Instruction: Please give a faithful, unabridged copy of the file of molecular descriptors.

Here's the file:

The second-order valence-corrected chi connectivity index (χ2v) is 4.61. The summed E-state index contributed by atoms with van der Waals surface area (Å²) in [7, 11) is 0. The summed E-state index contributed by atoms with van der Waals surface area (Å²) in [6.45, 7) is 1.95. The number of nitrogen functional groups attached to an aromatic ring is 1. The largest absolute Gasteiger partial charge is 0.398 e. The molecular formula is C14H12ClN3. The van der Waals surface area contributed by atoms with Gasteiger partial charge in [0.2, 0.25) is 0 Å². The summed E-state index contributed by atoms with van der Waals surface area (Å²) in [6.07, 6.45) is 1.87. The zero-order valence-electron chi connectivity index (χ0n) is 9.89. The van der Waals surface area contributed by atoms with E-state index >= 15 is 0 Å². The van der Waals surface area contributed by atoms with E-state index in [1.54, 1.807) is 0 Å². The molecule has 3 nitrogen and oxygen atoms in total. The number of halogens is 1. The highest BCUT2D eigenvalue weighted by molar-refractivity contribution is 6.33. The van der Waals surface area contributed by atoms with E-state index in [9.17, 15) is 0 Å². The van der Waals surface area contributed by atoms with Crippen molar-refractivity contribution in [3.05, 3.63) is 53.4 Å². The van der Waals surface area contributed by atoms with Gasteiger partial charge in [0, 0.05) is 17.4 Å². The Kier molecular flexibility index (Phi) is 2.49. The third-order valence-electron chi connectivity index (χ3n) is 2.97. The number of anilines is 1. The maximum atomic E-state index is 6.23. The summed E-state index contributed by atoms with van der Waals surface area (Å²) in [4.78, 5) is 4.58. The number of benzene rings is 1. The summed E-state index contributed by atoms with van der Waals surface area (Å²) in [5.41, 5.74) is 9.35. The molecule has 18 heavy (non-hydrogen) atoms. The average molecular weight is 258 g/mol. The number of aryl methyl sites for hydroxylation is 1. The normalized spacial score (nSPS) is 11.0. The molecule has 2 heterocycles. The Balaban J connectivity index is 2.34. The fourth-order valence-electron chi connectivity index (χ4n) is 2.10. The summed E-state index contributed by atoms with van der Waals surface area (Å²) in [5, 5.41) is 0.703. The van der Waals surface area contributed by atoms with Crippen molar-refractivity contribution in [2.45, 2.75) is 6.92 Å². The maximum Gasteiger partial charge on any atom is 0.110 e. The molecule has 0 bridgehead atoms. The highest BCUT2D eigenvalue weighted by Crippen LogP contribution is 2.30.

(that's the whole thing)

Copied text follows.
The second-order valence-corrected chi connectivity index (χ2v) is 4.61. The summed E-state index contributed by atoms with van der Waals surface area (Å²) in [7, 11) is 0. The summed E-state index contributed by atoms with van der Waals surface area (Å²) in [6.45, 7) is 1.95. The number of nitrogen functional groups attached to an aromatic ring is 1. The largest absolute Gasteiger partial charge is 0.398 e. The molecular formula is C14H12ClN3. The van der Waals surface area contributed by atoms with Gasteiger partial charge in [0.2, 0.25) is 0 Å². The summed E-state index contributed by atoms with van der Waals surface area (Å²) in [6.07, 6.45) is 1.87. The zero-order valence-electron chi connectivity index (χ0n) is 9.89. The van der Waals surface area contributed by atoms with E-state index >= 15 is 0 Å². The van der Waals surface area contributed by atoms with E-state index in [1.54, 1.807) is 0 Å². The molecule has 3 nitrogen and oxygen atoms in total. The number of halogens is 1. The highest BCUT2D eigenvalue weighted by molar-refractivity contribution is 6.33. The van der Waals surface area contributed by atoms with E-state index in [9.17, 15) is 0 Å². The van der Waals surface area contributed by atoms with Crippen molar-refractivity contribution in [3.05, 3.63) is 53.4 Å². The van der Waals surface area contributed by atoms with Gasteiger partial charge in [0, 0.05) is 17.4 Å². The Kier molecular flexibility index (Phi) is 2.49. The third-order valence-electron chi connectivity index (χ3n) is 2.97. The number of anilines is 1. The maximum atomic E-state index is 6.23. The summed E-state index contributed by atoms with van der Waals surface area (Å²) in [4.78, 5) is 4.58. The number of benzene rings is 1. The summed E-state index contributed by atoms with van der Waals surface area (Å²) in [5.41, 5.74) is 9.35. The molecule has 18 heavy (non-hydrogen) atoms. The average molecular weight is 258 g/mol. The number of aryl methyl sites for hydroxylation is 1. The normalized spacial score (nSPS) is 11.0. The molecule has 2 heterocycles. The Balaban J connectivity index is 2.34. The fourth-order valence-electron chi connectivity index (χ4n) is 2.10. The summed E-state index contributed by atoms with van der Waals surface area (Å²) in [5, 5.41) is 0.703. The van der Waals surface area contributed by atoms with Crippen molar-refractivity contribution in [2.45, 2.75) is 6.92 Å². The maximum Gasteiger partial charge on any atom is 0.110 e. The molecule has 0 bridgehead atoms. The highest BCUT2D eigenvalue weighted by Crippen LogP contribution is 2.30.